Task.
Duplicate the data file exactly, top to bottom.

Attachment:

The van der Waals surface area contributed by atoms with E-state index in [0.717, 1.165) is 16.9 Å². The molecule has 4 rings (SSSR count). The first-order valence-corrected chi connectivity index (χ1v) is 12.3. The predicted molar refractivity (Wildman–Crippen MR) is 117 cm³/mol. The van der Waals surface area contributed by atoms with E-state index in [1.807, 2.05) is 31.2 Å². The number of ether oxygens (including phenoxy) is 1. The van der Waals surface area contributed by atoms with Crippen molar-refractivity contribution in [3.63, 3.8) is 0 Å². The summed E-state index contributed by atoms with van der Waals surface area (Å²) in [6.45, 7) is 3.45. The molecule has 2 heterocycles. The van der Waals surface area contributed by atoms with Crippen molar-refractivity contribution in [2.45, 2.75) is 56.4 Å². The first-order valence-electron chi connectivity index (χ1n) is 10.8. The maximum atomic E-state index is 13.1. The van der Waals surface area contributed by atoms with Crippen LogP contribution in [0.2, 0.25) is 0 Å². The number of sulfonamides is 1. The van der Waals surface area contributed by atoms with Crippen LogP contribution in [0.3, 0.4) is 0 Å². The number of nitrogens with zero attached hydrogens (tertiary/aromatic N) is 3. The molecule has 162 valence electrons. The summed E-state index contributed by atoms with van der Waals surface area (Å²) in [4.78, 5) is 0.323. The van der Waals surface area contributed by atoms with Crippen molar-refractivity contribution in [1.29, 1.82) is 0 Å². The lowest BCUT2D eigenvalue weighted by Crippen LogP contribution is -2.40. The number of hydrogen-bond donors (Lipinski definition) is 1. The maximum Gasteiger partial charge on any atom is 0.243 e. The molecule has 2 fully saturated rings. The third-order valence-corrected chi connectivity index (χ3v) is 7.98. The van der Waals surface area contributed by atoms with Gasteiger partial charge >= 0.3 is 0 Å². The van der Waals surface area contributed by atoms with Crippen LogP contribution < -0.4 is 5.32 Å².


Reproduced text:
The van der Waals surface area contributed by atoms with E-state index in [0.717, 1.165) is 16.9 Å². The molecule has 4 rings (SSSR count). The first-order valence-corrected chi connectivity index (χ1v) is 12.3. The predicted molar refractivity (Wildman–Crippen MR) is 117 cm³/mol. The van der Waals surface area contributed by atoms with E-state index in [1.807, 2.05) is 31.2 Å². The number of ether oxygens (including phenoxy) is 1. The van der Waals surface area contributed by atoms with Crippen molar-refractivity contribution in [3.63, 3.8) is 0 Å². The summed E-state index contributed by atoms with van der Waals surface area (Å²) in [6.45, 7) is 3.45. The molecule has 2 heterocycles. The van der Waals surface area contributed by atoms with Crippen molar-refractivity contribution in [2.45, 2.75) is 56.4 Å². The first-order valence-electron chi connectivity index (χ1n) is 10.8. The maximum atomic E-state index is 13.1. The van der Waals surface area contributed by atoms with Crippen LogP contribution in [0.2, 0.25) is 0 Å². The number of sulfonamides is 1. The van der Waals surface area contributed by atoms with Crippen LogP contribution in [0.3, 0.4) is 0 Å². The number of nitrogens with zero attached hydrogens (tertiary/aromatic N) is 3. The molecule has 162 valence electrons. The summed E-state index contributed by atoms with van der Waals surface area (Å²) in [4.78, 5) is 0.323. The van der Waals surface area contributed by atoms with Crippen molar-refractivity contribution in [1.29, 1.82) is 0 Å². The lowest BCUT2D eigenvalue weighted by Crippen LogP contribution is -2.40. The number of hydrogen-bond donors (Lipinski definition) is 1. The maximum Gasteiger partial charge on any atom is 0.243 e. The molecule has 2 fully saturated rings. The third-order valence-corrected chi connectivity index (χ3v) is 7.98. The van der Waals surface area contributed by atoms with Gasteiger partial charge >= 0.3 is 0 Å². The van der Waals surface area contributed by atoms with Crippen LogP contribution < -0.4 is 5.32 Å².